blackmale, and even further, not only could iran get these weapon s it would be a lesson to every would be nuclear state in the world that if you just have patience enough, you can wear the united states down. you know, the notion that we can accept north korea or iran with any kind of nuclear capability just means that we will forever be at their mercy. >> trish: ambassador what are we potentially risking now if we say okay we're going to go in with some strategic military strikes to take out his nuclear weapons to possibly take him out or at least remove him from power, what is the risk? i mean, are we going to wind up with so many people's lives gone in south korea, because we make that move? >> reporter: let me ask you this how do you feel about dead americans? trish i mean i know what you're saying. >> reporter: this is not easy. this is not easy, but does
anybody think that the decision will be easier a year from now or five years from now or 10 years from now? this is the kind of thing we should heed franklin roosevelt's advice in a fireside chat in 1941 on september 11, roosevelt said when you see a rattlesnake poised to strike, you don't wait until it has struck before you crush it and he said natzi submarines are the rattlesnakes of the north atlantic. i would argue today north korean nuclear weapons ballistic missle s and iran while we're on the subject are the rattlesnakes of the 21st century if you want to leave them there there will be a lot of rattlesnakes in the world. >> trish: it is a shame it ever got to this. make an important point with iran as well. ambassador thank you very much good to see you. >> reporter: thank you. >> trish: the other big story this morning parts of texas starting to dry out after record rainfall from harvey.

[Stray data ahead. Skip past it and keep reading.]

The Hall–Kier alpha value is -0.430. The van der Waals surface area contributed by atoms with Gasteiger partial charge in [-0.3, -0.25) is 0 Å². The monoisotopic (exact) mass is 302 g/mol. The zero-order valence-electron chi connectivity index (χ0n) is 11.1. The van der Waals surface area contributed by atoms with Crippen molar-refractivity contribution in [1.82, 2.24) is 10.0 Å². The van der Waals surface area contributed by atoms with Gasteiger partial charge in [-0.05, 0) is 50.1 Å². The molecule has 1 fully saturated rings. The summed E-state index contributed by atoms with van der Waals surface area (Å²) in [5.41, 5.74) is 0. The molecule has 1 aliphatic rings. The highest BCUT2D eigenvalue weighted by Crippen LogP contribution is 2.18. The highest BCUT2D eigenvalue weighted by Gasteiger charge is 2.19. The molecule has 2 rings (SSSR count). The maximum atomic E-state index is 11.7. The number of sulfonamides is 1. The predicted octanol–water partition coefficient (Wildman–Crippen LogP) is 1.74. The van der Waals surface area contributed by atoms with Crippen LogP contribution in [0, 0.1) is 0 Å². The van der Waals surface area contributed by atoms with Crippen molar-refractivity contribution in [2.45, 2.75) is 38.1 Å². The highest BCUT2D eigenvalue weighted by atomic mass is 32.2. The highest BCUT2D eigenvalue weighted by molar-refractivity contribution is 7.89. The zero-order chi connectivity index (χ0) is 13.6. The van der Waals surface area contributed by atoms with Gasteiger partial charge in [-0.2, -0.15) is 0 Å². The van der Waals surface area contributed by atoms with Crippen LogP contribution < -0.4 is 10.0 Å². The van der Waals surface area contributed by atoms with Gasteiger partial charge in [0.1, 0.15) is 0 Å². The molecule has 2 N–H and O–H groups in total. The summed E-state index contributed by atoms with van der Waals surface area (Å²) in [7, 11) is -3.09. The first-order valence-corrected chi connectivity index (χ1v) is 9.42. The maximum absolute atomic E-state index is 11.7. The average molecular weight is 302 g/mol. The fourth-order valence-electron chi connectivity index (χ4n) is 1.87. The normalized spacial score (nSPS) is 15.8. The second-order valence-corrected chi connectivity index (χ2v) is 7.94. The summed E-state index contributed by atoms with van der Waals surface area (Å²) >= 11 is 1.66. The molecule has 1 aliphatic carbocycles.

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>> abby: rescue and recovery efforts continue in the gulf states slammed by harvey, president trump making a second trip to texas and louisiana yesterday. he and the first lady meeting with survivors and getting an up close look at the storm's devastation. dozens of people are dead. thousands remain in shelters and now reports of price gouging for water, gas and other necessities joining me right now is texas attorney general ken paxton. good to have you here sir. good morning. >> abby: give us a sense of what's happening on the ground. you're looking at upwards of 30,000 people in shelters what are those people going to do in the coming days, weeks and
months? >> look there's a lot of help coming from the federal government, from the state. we have have a rainy day fund in texas we preserve and billions in that. i can tell you i would be pretty sure the legislature will provide some aid so we're going to get these people's help and it won't come in one day but they will be taken care of. >> abby: are you happy with what the federal government has done you've seen the president down there twice. you've seen the vice president there. is it enough in the way of i guess leadership, emotional support all those things important to texans right now? >> you know what? you can never prepare for a storm like this. we've done i think a good job over the years dealing with all kinds of natural disasters from floods to hurricanes to tornado es, we have many national natural disasters in texas but who can prepare for a storm that lasts this long but yet the federal government, our state government with the leadership of governor abbott i think have done a great job in coordinating this obviously loss of life is horrific but it's amazing the job they've done in a little off
a week. >> trish: you think back and you can't help but contrast it with katrina and the devastation in katrina in terms of the lives lost and we don't have a final tally or count just yet, sir but upwards of 1800 people being lost in katrina and hopefully we're not going to see anything like that. does that speak in some ways to the coordination just in terms of getting pep out that needed to get out? >> absolutely. you think about the length and how far the storm went, how far up our coast, how it affected our largest population center harris county houston, millions of people being affected and yet the loss of life was relatively small and also affected over a long period of time so it wasn't just like a one day where the storm came on board and we had to deal with it. this was longer than a week long process still going on. >> trish: you're still evacuating people there. >> exactly so it was a huge coordination and still is a huge coordination and the coordination was amazing but i can't give enough credit to the